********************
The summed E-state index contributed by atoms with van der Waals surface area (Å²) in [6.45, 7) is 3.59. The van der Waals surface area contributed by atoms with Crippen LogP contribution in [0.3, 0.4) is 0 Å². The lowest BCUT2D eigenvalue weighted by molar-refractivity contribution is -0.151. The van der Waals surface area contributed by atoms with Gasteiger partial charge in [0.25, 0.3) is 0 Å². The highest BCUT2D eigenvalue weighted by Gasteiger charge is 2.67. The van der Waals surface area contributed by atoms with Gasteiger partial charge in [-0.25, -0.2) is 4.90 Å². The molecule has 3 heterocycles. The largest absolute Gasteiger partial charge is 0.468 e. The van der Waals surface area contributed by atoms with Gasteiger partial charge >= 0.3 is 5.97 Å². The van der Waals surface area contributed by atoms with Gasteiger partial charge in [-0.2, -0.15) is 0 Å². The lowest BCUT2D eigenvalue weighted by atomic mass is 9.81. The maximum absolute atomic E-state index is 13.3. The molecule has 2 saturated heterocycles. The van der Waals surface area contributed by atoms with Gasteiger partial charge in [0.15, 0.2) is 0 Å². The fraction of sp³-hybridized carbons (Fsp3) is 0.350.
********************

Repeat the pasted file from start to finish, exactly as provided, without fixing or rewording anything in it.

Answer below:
The summed E-state index contributed by atoms with van der Waals surface area (Å²) in [6.45, 7) is 3.59. The van der Waals surface area contributed by atoms with Crippen LogP contribution in [0.3, 0.4) is 0 Å². The lowest BCUT2D eigenvalue weighted by molar-refractivity contribution is -0.151. The van der Waals surface area contributed by atoms with Gasteiger partial charge in [0.25, 0.3) is 0 Å². The highest BCUT2D eigenvalue weighted by Gasteiger charge is 2.67. The van der Waals surface area contributed by atoms with Gasteiger partial charge in [-0.25, -0.2) is 4.90 Å². The molecule has 3 heterocycles. The largest absolute Gasteiger partial charge is 0.468 e. The van der Waals surface area contributed by atoms with Gasteiger partial charge >= 0.3 is 5.97 Å². The van der Waals surface area contributed by atoms with Gasteiger partial charge in [-0.2, -0.15) is 0 Å². The lowest BCUT2D eigenvalue weighted by atomic mass is 9.81. The maximum absolute atomic E-state index is 13.3. The molecule has 2 saturated heterocycles. The van der Waals surface area contributed by atoms with Gasteiger partial charge in [0.15, 0.2) is 0 Å². The fraction of sp³-hybridized carbons (Fsp3) is 0.350.